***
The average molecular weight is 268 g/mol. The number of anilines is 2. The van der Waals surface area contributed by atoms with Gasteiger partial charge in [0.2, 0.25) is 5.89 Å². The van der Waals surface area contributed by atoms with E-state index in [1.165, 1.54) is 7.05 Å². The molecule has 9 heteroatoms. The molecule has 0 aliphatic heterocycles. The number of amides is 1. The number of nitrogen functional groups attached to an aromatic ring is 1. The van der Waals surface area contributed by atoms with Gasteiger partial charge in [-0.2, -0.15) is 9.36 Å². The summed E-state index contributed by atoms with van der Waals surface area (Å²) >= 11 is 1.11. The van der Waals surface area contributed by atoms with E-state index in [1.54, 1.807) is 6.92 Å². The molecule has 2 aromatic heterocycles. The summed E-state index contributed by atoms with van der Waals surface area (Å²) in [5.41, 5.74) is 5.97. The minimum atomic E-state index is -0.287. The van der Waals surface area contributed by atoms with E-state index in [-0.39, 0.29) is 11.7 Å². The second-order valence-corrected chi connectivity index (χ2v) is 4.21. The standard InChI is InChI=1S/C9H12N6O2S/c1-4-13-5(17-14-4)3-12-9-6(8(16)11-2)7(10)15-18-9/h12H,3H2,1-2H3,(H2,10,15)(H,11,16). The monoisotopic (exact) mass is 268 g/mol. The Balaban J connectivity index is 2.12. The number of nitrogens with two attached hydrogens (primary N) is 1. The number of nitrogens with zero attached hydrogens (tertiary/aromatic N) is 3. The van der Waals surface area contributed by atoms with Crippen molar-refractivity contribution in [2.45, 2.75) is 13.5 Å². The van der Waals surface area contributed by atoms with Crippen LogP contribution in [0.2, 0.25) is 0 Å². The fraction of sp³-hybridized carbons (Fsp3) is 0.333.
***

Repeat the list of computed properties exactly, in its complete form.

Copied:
The average molecular weight is 268 g/mol. The number of anilines is 2. The van der Waals surface area contributed by atoms with Gasteiger partial charge in [0.2, 0.25) is 5.89 Å². The van der Waals surface area contributed by atoms with E-state index in [1.165, 1.54) is 7.05 Å². The molecule has 9 heteroatoms. The molecule has 0 aliphatic heterocycles. The number of amides is 1. The number of nitrogen functional groups attached to an aromatic ring is 1. The van der Waals surface area contributed by atoms with Gasteiger partial charge in [-0.2, -0.15) is 9.36 Å². The summed E-state index contributed by atoms with van der Waals surface area (Å²) >= 11 is 1.11. The van der Waals surface area contributed by atoms with E-state index in [1.54, 1.807) is 6.92 Å². The molecule has 2 aromatic heterocycles. The summed E-state index contributed by atoms with van der Waals surface area (Å²) in [5.41, 5.74) is 5.97. The minimum atomic E-state index is -0.287. The van der Waals surface area contributed by atoms with E-state index in [-0.39, 0.29) is 11.7 Å². The second-order valence-corrected chi connectivity index (χ2v) is 4.21. The standard InChI is InChI=1S/C9H12N6O2S/c1-4-13-5(17-14-4)3-12-9-6(8(16)11-2)7(10)15-18-9/h12H,3H2,1-2H3,(H2,10,15)(H,11,16). The monoisotopic (exact) mass is 268 g/mol. The Balaban J connectivity index is 2.12. The number of nitrogens with two attached hydrogens (primary N) is 1. The number of nitrogens with zero attached hydrogens (tertiary/aromatic N) is 3. The van der Waals surface area contributed by atoms with Crippen molar-refractivity contribution in [2.45, 2.75) is 13.5 Å². The van der Waals surface area contributed by atoms with Crippen LogP contribution in [0.2, 0.25) is 0 Å². The fraction of sp³-hybridized carbons (Fsp3) is 0.333.